King Crimson, of all things, was the ensemble that first demonstrated (to the wider public, at least) the greater possibilities introduced by a double trio. And now, a Frenchman and an American extend this thrilling concept into jazz. But Benoit Delbecq, the Frenchman and Fred Hersch, the Yankee, made Fun House into a 3+3 album that couldn’t be farther away from Robert Fripp’s approach to the idea.
Fun House is a union of the respective trios led by Delbecq and Hersch, which easily leads one to think that this is going to be a thicket of commotion at every level. Not so.
It’s very striking how — with two pianos, two basses and two drums — what a spacious and airy record this is. It comes partly as a result of the main protagonists treating notes as precious natural resources, making every one of them connote a feeling. The two bassists, Jean-Jacques Avenel and Mark Helias often avoid redundancy because one is bowing his bass and the other one playing it pizzicato. Steve Argüelles and Gerry Hemingway each play their drum kits with a light touch; it’s almost inaccurate call them drummers in this setting; “colorists” is more descriptive of what they are.
Another part of the credit goes to Delbecq, who composed eight and a half of these ten songs. These compositions’ rootless, liquid melodies invite rumination and pure emotion. That allows Delbecq to pursue his aggressive, gently restless nature, while Hersch revels in his ruminative self. “Hushes” through “Le Rayon Vert” are pieces of quiet contemplation punctuated by mildly disruptive moments, like the exotic percussive sounds made on “Hushes,” the brief period of unsettled atmosphere on “Ronchamp” and the superb bass playing that permeates “Strange Loop.”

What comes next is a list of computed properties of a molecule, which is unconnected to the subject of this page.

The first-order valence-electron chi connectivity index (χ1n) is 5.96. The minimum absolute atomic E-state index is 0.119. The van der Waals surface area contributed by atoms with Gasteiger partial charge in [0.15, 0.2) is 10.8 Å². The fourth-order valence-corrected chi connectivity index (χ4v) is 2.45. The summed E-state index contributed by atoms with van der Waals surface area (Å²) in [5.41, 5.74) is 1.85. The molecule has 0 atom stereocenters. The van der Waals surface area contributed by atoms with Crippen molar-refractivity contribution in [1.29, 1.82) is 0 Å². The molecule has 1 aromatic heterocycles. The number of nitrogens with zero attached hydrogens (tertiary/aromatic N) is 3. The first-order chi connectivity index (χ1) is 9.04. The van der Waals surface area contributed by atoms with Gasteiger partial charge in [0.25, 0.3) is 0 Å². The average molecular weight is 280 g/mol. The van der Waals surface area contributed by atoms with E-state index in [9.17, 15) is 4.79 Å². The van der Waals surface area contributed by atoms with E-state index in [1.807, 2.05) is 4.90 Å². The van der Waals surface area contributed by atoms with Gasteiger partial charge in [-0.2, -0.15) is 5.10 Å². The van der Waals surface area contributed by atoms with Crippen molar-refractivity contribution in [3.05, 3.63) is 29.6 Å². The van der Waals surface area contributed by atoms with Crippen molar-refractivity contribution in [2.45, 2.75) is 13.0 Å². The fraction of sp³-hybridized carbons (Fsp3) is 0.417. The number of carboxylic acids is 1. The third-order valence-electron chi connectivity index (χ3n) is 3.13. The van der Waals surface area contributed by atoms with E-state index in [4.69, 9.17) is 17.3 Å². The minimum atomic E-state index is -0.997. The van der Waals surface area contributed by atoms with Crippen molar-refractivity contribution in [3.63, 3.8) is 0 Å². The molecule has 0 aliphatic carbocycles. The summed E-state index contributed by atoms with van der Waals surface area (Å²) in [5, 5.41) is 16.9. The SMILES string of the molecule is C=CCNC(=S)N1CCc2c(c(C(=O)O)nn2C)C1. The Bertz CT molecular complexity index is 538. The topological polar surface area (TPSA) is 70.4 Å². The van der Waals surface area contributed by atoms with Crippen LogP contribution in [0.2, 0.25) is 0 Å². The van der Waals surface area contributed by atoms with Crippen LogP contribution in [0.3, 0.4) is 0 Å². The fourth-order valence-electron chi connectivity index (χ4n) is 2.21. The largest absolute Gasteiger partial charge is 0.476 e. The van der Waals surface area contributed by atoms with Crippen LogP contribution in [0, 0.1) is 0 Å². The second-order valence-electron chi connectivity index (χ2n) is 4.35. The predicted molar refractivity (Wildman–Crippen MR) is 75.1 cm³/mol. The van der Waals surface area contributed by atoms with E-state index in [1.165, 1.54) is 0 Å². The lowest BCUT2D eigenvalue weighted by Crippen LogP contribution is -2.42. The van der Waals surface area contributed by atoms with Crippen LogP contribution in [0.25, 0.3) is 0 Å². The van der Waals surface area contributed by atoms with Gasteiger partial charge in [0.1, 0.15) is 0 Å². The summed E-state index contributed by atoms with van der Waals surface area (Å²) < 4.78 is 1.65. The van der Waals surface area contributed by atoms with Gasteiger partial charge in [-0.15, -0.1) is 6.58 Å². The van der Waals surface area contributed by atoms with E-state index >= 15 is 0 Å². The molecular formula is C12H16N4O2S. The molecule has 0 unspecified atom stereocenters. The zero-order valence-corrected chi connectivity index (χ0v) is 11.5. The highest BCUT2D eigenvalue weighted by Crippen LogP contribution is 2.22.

It’s on “Loop” where I first pick up on Argüelles’ electronics, which are always used in a subtle, complementary manner. Mostly, he seems to direct this skill at adding to the resonance left behind when piano keys are struck, and bolstering the odd percussive effects. It’s especially obvious on “Tide,” which he co-wrote with Delbecq, but can also be heard on “Fun House” and “Le Rayon Vert.” “Night For Day” is the first time where any timekeeping is done, and even here on this occasion, the pace of the beat changes constantly. A 4/4 rhythm breaks out for a short time on “Tide,” too, but otherwise, time signatures are banished from this record.
The simultaneous playing often makes it difficult for those interested in separating out Hersch from Delbecq but the former being generally panned to the left channel for the latter panned to the right helps. It’s particularly fascinating to hear how Hersch finds his place within Delbecq’s ideas, and digging deep into his playing you can appreciate his astonishing ability to play with such rhythmic subtlety and he’s seemingly always aware of every facet of a song no matter how abstract it is. He’s particularly in his element on the Monk-link “Night For Day,” but Delbecq is clearly enjoying blending in with him on this tune, highlighting the overlap in their styles as well as the divergences.
At the end of the sequence is one cover, Ornette Coleman’s pervasive “Lonely Woman,” where in this brief rendition the melody is first hinted at, then made more explicit. In this way, another inspiration for Delbecq’s one compositions becomes evident, as well as showing how Delbecq, along with Hersch, puts their inspirations through their own filters. The impression that Fun House leaves above all others is that the Benoit Delbecq and Fred Hersch Double Trio isn’t a sextet that’s making twice as music sound as trio. Rather, it functions as a three-piece band with twice as many ideas.
Fun House becomes available at major retail outlets on March 12, by Songlines Records.